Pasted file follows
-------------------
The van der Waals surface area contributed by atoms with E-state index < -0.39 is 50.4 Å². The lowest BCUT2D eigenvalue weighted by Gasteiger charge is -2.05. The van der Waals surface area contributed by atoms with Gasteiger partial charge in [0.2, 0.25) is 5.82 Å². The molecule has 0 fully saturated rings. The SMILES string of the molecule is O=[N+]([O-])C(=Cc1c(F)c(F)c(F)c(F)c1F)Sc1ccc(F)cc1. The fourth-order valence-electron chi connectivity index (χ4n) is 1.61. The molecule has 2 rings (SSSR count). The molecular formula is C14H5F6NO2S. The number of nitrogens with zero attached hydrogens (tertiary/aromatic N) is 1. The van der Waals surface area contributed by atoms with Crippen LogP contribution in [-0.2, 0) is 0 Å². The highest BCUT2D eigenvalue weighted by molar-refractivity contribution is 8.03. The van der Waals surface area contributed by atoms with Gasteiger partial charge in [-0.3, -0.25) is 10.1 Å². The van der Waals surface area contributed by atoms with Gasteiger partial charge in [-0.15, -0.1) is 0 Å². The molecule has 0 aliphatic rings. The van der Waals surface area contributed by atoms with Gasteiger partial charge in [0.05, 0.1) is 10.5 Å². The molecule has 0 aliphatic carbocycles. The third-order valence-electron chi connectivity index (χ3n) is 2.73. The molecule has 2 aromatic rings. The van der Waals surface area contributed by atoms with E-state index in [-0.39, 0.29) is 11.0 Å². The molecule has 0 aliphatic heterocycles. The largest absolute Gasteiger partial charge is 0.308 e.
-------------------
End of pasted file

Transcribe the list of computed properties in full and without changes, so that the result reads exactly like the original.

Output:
The van der Waals surface area contributed by atoms with E-state index < -0.39 is 50.4 Å². The lowest BCUT2D eigenvalue weighted by Gasteiger charge is -2.05. The van der Waals surface area contributed by atoms with Gasteiger partial charge in [0.2, 0.25) is 5.82 Å². The molecule has 0 fully saturated rings. The SMILES string of the molecule is O=[N+]([O-])C(=Cc1c(F)c(F)c(F)c(F)c1F)Sc1ccc(F)cc1. The fourth-order valence-electron chi connectivity index (χ4n) is 1.61. The molecule has 2 rings (SSSR count). The molecular formula is C14H5F6NO2S. The number of nitrogens with zero attached hydrogens (tertiary/aromatic N) is 1. The van der Waals surface area contributed by atoms with Crippen LogP contribution in [-0.2, 0) is 0 Å². The highest BCUT2D eigenvalue weighted by molar-refractivity contribution is 8.03. The van der Waals surface area contributed by atoms with Gasteiger partial charge in [-0.3, -0.25) is 10.1 Å². The van der Waals surface area contributed by atoms with Gasteiger partial charge in [-0.15, -0.1) is 0 Å². The molecule has 0 aliphatic rings. The van der Waals surface area contributed by atoms with Gasteiger partial charge in [0.05, 0.1) is 10.5 Å². The molecule has 0 aliphatic carbocycles. The third-order valence-electron chi connectivity index (χ3n) is 2.73. The molecule has 2 aromatic rings. The van der Waals surface area contributed by atoms with E-state index in [-0.39, 0.29) is 11.0 Å². The molecule has 0 aliphatic heterocycles. The largest absolute Gasteiger partial charge is 0.308 e.